Scholastic Achievements: age appropriate


Having two kids 12 years apart (with nobody in between) means I get the best and worst of both age groups at the same time. Today’s photo shows one of the best of the best: paper records of high achievement for each kid. Last week, the Teenager won a Gold Key award from the regional Scholastic Art & Writing competition and Nashville’s Cheekwood Art Museum. I went to the awards ceremony and discovered the whole thing to be a bigger deal than I’d realized. Thankfully, I had bothered to shower that morning. The Toddler accompanied us, and though he was kept fairly quiet with a steady flow of reception cookies, he did sneeze on the mayor. His first political protest.

The Teenager’s winning photograph was taken inside what had, until recently, been the only grocery store within walking distance of a neighborhood of government housing projects and an inner-city school. (When the store shut down, a small stink was raised in the newspaper, where I learned the term “food desert.”) The photography teacher had arranged for the entire class to roam the site as a change of scenery, as an experiment in contrasts.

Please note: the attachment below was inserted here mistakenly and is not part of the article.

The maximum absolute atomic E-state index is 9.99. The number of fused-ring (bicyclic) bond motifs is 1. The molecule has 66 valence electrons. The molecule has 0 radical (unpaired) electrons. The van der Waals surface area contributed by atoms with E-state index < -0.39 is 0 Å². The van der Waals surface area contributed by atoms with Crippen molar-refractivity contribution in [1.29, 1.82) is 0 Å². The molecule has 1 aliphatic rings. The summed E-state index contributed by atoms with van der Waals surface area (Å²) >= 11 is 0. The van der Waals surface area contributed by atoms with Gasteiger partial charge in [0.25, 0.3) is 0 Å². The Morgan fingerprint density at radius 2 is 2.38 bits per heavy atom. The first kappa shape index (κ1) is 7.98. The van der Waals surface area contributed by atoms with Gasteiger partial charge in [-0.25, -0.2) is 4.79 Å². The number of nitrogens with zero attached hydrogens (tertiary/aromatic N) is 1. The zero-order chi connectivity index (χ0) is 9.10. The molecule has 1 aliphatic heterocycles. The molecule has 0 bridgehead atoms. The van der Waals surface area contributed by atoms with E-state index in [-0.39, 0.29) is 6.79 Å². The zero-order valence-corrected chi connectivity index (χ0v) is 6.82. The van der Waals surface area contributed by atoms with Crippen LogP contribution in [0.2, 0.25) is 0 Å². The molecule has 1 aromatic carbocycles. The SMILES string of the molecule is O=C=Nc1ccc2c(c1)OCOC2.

The Teenager’s selected photo is called Cleaning Lady. It aims down a dark hall of rippling vinyl sheeting toward a woman in a halo of daylight, head lowered, sweeping a floor that no one needs swept.

Change of scenery? Contrast? To privileged eighth-graders bussed to this wreck of a building from a private school a few blocks and a universe away? Yes. Part of me feels guilty that the subject of this photo is providing a convenient addition to my daughter’s college resume. But then again, I know my daughter, and I know she is alive to the shadows and lights of equality and fairness and justice. She took this picture to capture the contrast as a way to advertise, not capitalize.

And now for the Toddler’s contribution. His paper record of high achievement is a daily log from Day Care, upon which is highlighted in yellow marker: “PP in Potty!”
A first.

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